David Curry on The Catholic Church Has Betrayed the Faithful in China and is Enabling the Enemy

China’s decades-long campaign against religious freedom has made it the largest of the most dangerous countries in the world to be a Christian, and the Catholic Church is enabling the enemy.

Despite criticism by the United States State Department and human rights agencies, the Vatican is renewing a two-year-old deal with the Chinese Communist Party that offers the Chinese government a prominent role in appointing Catholic bishops in the country. Though the full details of this deal have not been fully disclosed, some have heralded the Pope-backed agreement as a win for Church diplomacy. The Holy See hasn’t had diplomatic relations with China since 1951, after all, and this deal admittedly keeps the line of communication open.

But the downsides to this relationship far outweigh the upsides. Almost any diplomatic agreement can be reached at the cost of one’s convictions.

China is one of the worst violators of religious freedom

I’ve had a front row seat to religious persecution in China over the last 7 years as the head of Open Doors USA, a nonprofit that works to empower persecuted Christians in more than 60 countries. The Chinese government is one of the world’s most notorious violators of religious freedom, and the situation has worsened since the Vatican first signed this agreement. The Church is tasked with caring for and protecting its 1.2 billion global members, but in China, it has betrayed the faithful.

The Chinese Communist Party has never taken kindly to religious minorities, which they consider to be potential threats to social order. Attending an unauthorized Christian church in China is illegal, and breaking this law carries stiff penalties including imprisonment. Churches are regularly raided by government officials, which forces the nearly 100 million Chinese Christians to choose between practicing their faith in secret or risking their lives and livelihoods to worship in public.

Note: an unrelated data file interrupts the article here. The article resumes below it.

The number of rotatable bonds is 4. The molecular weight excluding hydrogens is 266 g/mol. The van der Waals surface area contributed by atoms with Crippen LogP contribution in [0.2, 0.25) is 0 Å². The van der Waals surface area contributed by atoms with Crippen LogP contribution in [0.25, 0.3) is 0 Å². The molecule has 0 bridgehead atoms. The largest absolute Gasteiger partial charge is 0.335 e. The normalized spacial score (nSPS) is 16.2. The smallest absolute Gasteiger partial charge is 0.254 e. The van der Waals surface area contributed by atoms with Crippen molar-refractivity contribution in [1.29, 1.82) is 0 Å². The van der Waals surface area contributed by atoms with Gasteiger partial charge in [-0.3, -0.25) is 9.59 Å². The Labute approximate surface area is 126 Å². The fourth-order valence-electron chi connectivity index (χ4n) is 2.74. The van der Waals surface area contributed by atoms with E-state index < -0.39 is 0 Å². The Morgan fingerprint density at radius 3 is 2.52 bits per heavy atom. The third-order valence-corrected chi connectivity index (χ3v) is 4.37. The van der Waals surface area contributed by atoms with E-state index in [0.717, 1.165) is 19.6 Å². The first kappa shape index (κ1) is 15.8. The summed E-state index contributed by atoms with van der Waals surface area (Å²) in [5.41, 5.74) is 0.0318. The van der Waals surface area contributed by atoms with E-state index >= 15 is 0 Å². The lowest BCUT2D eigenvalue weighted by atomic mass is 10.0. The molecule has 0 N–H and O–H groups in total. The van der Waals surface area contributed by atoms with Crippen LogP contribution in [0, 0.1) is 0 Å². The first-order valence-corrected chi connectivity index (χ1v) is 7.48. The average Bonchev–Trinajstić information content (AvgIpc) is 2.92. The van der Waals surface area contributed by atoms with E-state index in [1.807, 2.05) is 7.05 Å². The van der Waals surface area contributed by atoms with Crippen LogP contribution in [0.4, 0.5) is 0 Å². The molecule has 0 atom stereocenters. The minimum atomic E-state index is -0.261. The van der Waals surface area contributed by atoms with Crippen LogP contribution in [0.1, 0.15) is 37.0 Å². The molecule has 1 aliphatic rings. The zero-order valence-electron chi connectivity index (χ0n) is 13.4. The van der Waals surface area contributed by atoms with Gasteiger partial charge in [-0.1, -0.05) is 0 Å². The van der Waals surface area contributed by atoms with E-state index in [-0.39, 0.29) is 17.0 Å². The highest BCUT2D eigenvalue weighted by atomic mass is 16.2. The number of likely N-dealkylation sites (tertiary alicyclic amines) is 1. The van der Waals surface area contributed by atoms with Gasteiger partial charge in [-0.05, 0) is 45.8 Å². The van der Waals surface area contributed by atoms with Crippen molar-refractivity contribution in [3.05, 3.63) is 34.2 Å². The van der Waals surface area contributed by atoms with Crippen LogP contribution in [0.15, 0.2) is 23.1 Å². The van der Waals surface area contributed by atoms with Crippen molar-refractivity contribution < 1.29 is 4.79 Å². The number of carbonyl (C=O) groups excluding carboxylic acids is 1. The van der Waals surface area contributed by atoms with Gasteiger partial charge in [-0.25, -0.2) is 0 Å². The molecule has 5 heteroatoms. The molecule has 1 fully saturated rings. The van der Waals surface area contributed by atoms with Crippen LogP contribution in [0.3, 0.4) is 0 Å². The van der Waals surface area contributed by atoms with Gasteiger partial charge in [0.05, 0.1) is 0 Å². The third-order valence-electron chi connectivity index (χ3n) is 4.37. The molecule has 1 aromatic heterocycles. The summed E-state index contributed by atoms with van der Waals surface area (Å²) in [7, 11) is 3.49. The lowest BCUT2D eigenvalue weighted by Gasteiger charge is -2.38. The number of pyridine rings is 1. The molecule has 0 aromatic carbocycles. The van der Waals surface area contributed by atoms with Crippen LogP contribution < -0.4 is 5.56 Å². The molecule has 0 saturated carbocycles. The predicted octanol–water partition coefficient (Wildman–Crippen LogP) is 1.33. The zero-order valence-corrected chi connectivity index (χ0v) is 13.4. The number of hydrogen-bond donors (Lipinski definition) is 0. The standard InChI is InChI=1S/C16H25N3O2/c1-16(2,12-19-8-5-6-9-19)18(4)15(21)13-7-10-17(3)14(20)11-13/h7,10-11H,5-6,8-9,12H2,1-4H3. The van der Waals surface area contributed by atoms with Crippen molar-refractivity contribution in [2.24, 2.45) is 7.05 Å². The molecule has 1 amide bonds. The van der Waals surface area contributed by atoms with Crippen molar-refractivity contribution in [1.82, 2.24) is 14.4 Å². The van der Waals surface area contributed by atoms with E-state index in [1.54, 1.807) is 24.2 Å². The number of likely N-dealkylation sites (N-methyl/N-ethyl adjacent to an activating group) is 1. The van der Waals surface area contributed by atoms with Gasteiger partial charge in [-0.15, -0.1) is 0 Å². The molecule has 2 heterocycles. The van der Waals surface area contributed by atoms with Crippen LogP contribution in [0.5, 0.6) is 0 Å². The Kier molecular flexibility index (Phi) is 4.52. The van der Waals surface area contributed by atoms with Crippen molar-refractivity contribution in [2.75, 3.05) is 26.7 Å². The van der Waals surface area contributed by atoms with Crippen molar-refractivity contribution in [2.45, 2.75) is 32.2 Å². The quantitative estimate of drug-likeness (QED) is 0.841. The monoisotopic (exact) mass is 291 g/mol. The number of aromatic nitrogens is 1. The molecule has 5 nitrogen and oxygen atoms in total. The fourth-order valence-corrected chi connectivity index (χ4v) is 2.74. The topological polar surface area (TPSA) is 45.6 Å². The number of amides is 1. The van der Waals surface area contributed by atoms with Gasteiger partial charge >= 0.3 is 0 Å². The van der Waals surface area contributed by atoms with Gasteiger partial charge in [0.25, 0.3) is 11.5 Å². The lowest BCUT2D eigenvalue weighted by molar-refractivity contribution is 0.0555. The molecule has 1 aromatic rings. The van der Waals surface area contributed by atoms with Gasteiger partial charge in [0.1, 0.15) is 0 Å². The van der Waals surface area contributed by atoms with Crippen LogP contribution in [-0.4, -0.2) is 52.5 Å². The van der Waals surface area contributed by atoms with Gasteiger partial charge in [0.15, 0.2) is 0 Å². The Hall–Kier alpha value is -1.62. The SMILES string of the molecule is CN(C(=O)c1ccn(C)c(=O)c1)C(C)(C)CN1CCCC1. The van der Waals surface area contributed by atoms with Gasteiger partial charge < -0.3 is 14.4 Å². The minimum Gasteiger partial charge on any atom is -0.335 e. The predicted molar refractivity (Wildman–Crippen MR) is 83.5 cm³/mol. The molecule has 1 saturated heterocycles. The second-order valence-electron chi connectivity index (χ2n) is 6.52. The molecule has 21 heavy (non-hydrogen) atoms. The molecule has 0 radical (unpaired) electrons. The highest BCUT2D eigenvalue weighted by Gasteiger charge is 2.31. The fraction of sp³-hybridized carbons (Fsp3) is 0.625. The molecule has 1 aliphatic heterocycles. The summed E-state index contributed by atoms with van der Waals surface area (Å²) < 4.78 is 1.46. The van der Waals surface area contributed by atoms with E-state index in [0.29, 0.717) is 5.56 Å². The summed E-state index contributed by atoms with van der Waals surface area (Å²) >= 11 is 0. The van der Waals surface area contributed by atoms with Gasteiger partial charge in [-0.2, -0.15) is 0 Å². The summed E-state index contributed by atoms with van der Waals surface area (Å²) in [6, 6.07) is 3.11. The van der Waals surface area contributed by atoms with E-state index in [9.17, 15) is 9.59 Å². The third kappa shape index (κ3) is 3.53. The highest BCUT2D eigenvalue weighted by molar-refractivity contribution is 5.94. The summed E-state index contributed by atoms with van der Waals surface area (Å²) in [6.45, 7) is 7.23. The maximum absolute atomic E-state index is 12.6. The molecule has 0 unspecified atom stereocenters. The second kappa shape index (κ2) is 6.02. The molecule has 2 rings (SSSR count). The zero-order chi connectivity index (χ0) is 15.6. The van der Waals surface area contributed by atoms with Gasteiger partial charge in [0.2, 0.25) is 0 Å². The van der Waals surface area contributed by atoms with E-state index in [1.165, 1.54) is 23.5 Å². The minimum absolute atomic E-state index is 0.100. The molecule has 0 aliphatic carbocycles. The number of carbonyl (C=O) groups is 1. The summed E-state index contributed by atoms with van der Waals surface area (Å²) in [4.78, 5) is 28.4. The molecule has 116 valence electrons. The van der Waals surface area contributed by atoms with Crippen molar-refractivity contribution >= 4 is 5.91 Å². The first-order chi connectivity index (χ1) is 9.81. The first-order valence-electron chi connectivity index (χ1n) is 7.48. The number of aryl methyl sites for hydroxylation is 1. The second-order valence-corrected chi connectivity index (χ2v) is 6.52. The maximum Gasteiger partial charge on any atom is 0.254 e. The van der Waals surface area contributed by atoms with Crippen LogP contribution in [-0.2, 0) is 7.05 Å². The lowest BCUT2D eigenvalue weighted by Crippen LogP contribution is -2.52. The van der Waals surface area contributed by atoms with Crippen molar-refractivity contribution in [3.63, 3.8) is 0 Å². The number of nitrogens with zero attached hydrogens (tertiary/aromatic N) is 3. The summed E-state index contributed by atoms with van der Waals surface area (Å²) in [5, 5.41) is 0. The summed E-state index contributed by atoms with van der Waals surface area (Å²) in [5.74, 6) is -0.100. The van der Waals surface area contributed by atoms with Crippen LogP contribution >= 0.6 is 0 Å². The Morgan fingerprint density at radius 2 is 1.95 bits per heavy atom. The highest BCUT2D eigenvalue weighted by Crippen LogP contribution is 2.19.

When the Vatican entered into negotiations with the Chinese government in 2018, many of us held hope that it could lead to real improvements for Christians there. But even the Vatican admits the results of their agreement “have not been particularly striking,” which seems to be a gross understatement considering the Chinese government’s pattern of behavior these last two years.

Since 2018, the government has imprisoned uncompliant priests and removed crosses from churches. Recently, the Chinese authorities egregiously edited the Bible to “reflect socialist values,” leaving a new generation of believers exposed to a version of the sacred text that has been filtered through an authoritarian lens. An educational curriculum written and distributed by government agencies even recast the Gospel of John to say that Christ claimed to be a sinner and was guilty of murder.

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SOURCE: USA Today, David Curry